Peritonsillar Abscess

A peritonsillar abscess is a pus-filled pocket that forms near one of your tonsils. It’s usually a complication of tonsillitis and is often caused by the same bacteria that cause strep throat. Symptoms include severe pain, swollen tonsils and swollen lymph nodes. Treatments include needle aspiration and tonsillectomy.


What is a peritonsillar abscess?

A peritonsillar abscess is a swollen, pus-filled pocket that forms near one of your tonsils. It’s usually quite painful and can make it difficult to open your mouth.


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Peritonsillar abscess vs. tonsillitis: What’s the difference?

Tonsillitis is an infection of your tonsils, while a peritonsillar abscess is an area of pus-filled tissue next to your tonsils. A peritonsillar abscess is often a complication of tonsillitis, but this isn’t always the case.

Who usually gets peritonsillar abscesses?

Peritonsillar abscesses can affect anyone, but they’re most common in children, adolescents and young adults.


How common are peritonsillar abscesses?

Peritonsillar abscesses occur in about 1 in every 10,000 people. So, while it’s rare overall, it’s still one of the most common head and neck infections.

Is a peritonsillar abscess serious?

A peritonsillar abscess can be serious, especially if it grows so large that it blocks your throat. This can make it difficult to speak, swallow or breathe. Left untreated, the infection can even spread to your mouth, neck, chest or lungs.


Symptoms and Causes

What are the symptoms of a peritonsillar abscess?

In most cases, a sore throat is the first sign of a peritonsillar abscess, with additional symptoms developing over the next few days. Other common peritonsillar abscess symptoms include:

What causes peritonsillar abscesses?

In most instances, peritonsillar abscesses are caused by bacteria — and they’re usually a complication of tonsillitis. This happens when the infection spreads from your tonsil to the tissue around it.

There are certain factors that can increase your risk for peritonsillar abscesses, including smoking and gum disease.

Is a peritonsillar abscess contagious?

Yes. Bacteria can be spread through sneezing, coughing or sharing eating utensils.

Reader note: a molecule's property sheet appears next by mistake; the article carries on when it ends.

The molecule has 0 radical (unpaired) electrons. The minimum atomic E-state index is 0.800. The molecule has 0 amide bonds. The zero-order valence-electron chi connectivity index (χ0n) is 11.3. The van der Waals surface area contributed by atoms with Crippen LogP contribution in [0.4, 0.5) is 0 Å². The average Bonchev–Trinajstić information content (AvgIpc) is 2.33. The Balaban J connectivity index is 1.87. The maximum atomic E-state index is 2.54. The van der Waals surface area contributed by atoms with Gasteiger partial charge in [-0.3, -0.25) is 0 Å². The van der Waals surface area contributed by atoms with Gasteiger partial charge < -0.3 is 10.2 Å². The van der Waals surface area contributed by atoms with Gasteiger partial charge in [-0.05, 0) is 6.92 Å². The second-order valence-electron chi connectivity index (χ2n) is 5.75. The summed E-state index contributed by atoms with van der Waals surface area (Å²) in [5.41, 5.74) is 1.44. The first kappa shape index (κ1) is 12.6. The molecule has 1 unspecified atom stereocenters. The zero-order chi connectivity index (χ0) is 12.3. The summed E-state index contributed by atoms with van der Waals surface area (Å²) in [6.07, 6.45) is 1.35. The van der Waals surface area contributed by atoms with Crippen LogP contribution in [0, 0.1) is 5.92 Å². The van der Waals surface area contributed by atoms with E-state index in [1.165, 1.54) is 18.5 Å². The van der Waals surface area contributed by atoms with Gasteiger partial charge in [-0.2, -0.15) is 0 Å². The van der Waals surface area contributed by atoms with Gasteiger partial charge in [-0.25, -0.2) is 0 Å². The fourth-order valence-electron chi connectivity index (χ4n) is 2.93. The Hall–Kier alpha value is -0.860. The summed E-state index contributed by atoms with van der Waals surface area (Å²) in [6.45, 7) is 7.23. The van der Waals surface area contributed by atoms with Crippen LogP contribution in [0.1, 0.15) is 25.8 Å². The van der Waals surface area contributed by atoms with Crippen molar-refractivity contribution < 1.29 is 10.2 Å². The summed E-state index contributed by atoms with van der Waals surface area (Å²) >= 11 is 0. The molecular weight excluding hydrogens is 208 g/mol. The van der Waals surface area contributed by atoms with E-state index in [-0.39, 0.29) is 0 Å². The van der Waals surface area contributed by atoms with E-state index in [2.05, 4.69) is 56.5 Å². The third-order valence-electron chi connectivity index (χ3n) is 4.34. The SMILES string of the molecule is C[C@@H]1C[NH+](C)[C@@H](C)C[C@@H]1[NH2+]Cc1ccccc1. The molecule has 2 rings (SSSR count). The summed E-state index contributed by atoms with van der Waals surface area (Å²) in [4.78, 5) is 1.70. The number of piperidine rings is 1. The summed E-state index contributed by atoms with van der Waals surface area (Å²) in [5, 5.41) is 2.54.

Diagnosis and Tests

How are peritonsillar abscesses diagnosed?

Your healthcare provider will perform an examination of your throat, neck and mouth. They may also take a throat culture or blood test. In some cases, they may order imaging tests, such as ultrasound or a CT scan.

Management and Treatment

How are peritonsillar abscesses treated?

In most cases, a peritonsillar abscess requires surgical drainage and antibiotics. If you get more than one peritonsillar abscesses, you may need a tonsillectomy.


Your healthcare provider will prescribe antibiotics, which may be given intravenously (through a vein) or taken in pill form. Common oral (by mouth) antibiotics include penicillin, amoxicillin, cephalosporin and clindamycin.

Peritonsillar abscess drainage

In most cases, your healthcare provider will drain the peritonsillar abscess. To do this, they’ll make an incision in the abscess to release the fluid inside of it.


If you have recurrent (repeated) peritonsillar abscesses, your healthcare provider may recommend a tonsillectomy. During this procedure, your tonsils are surgically removed.

Does a peritonsillar abscess need surgery?

In most cases, yes. If it’s the first time you’ve had a peritonsillar abscess, your healthcare provider will likely drain the abscess and prescribe antibiotics. However, if you’ve had recurring (repeated) peritonsillar abscesses, they may recommend a tonsillectomy.


Can I prevent peritonsillar abscesses?

You can’t prevent peritonsillar abscesses altogether. However, you can reduce your risk by:

  • Not smoking.
  • Practicing good oral hygiene.
  • Treating oral infections promptly.

Outlook / Prognosis

What can I expect if I have a peritonsillar abscess?

If you have a peritonsillar abscess, you may be treated as an outpatient. However, if you have severe swelling that blocks your airway or other complications, you may have the abscess drained in the hospital. If so, you’ll probably need to stay there for a few days. Your healthcare provider will use a combination of treatments to ensure you’re feeling better as soon as possible.

Living With

When should I see my healthcare provider?

Anytime you have a severe sore throat, fever, chills or other symptoms related to peritonsillar abscess, schedule an appointment with your healthcare provider. Treating the condition early can help you avoid further complications.

A note from Cleveland Clinic

If you’re having trouble with your tonsils, or if you get tonsillitis repeatedly, you may have a higher risk for peritonsillar abscesses. If you develop signs of a peritonsillar abscess, it’s important to call your healthcare provider immediately. They can treat the issue before it worsens.

Medically Reviewed

Last reviewed on 04/18/2022.

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